A framework for how Bath & North East Somerset Council will improve the local economy for the benefit of everyone has been set out in a report that is set to go before the Corporate Policy Development and Scrutiny Panel on Tuesday, 14th November

The draft Bath & North East Somerset Council Economic Strategy sets out a new approach to local economic development and prioritises meeting the needs of residents and places whilst reducing impacts on the natural resources and environment.

Councillors who sit on the cross-party panel will scrutinise and give their feedback on the report, which is titled Building the Bath & North East Somerset New Economy.

The draft strategy has been built on the data contained in the Strategic Evidence Base and informed by consultation with partners, businesses and residents.

The report highlights that Bath and North East Somerset is home to significant academic, business, heritage and natural assets, making it a desirable place to live, study, visit and work. The 192,400 residents include a thriving student population and over 50% of working age residents have degree level or higher qualifications.

However, it also points out several key issues facing the local economy that need to be addressed such as lower than average wages that cannot keep up with the escalating costs of housing, lack of space for businesses to grow and low productivity. It outlines how the council is taking action to change this with an approach that draws on the principles of Doughnut Economics to deliver balanced action targeted at three broad areas: infrastructure, innovation and opportunity.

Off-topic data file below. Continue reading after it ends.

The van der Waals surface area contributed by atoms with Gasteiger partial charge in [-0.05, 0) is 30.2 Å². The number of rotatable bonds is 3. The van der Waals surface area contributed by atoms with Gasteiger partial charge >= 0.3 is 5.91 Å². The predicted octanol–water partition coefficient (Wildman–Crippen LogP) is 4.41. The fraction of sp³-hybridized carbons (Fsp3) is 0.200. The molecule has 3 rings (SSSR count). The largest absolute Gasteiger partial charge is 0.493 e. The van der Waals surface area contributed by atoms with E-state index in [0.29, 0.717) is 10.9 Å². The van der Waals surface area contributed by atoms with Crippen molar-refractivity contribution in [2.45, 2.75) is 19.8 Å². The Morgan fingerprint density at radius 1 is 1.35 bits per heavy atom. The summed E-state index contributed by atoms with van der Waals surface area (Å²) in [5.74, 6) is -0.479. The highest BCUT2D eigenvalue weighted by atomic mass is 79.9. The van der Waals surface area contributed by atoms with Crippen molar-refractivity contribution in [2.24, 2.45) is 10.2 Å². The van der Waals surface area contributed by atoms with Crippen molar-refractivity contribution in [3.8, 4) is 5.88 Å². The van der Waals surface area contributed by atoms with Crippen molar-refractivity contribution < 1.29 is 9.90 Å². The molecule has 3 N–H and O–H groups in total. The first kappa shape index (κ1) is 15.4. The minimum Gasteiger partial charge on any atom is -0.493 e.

The strategy includes a focus on developing B&NES to be a broad green economy, a leader in green inclusive growth, and outlines how the council will work with businesses and enable local organisations to act on new market opportunities. This includes working with the West of England Combined Authority and regional partners: for example by supporting the work of Retrofit West in developing the business supply chain for retrofit across the district, with Retrofit Academy to help local people access training for careers in the sector, and working with schools, Bath College, independent training providers and the universities to promote awareness of green jobs and skills.

Councillor Paul Roper, cabinet member for Economic and Cultural sustainable Development, said: “Bath and North East Somerset is an economic success story with low overall levels of deprivation, a highly qualified workforce, low unemployment and growing business clusters in the creative and digital, advanced engineering and agriculture sectors.

"As set out in this draft strategy, though, there are a number of challenges facing our area, particularly the level of our wages when compared to house prices. This ambitious new strategy sets out a new approach to meeting these challenges through diversifying our economy, upping our skills and working with local businesses and key partners such as our two universities.”

The agenda for the Corporate Policy Development and Scrutiny (PDS) Panel and the draft Economic Strategy can be found on the council website.

The final Economic Strategy will sit alongside the council’s newly adopted Corporate Strategy 2023-2027, the Climate Emergency Strategy & Ecological Emergency Action Plan and the Joint Health and Wellbeing Strategy.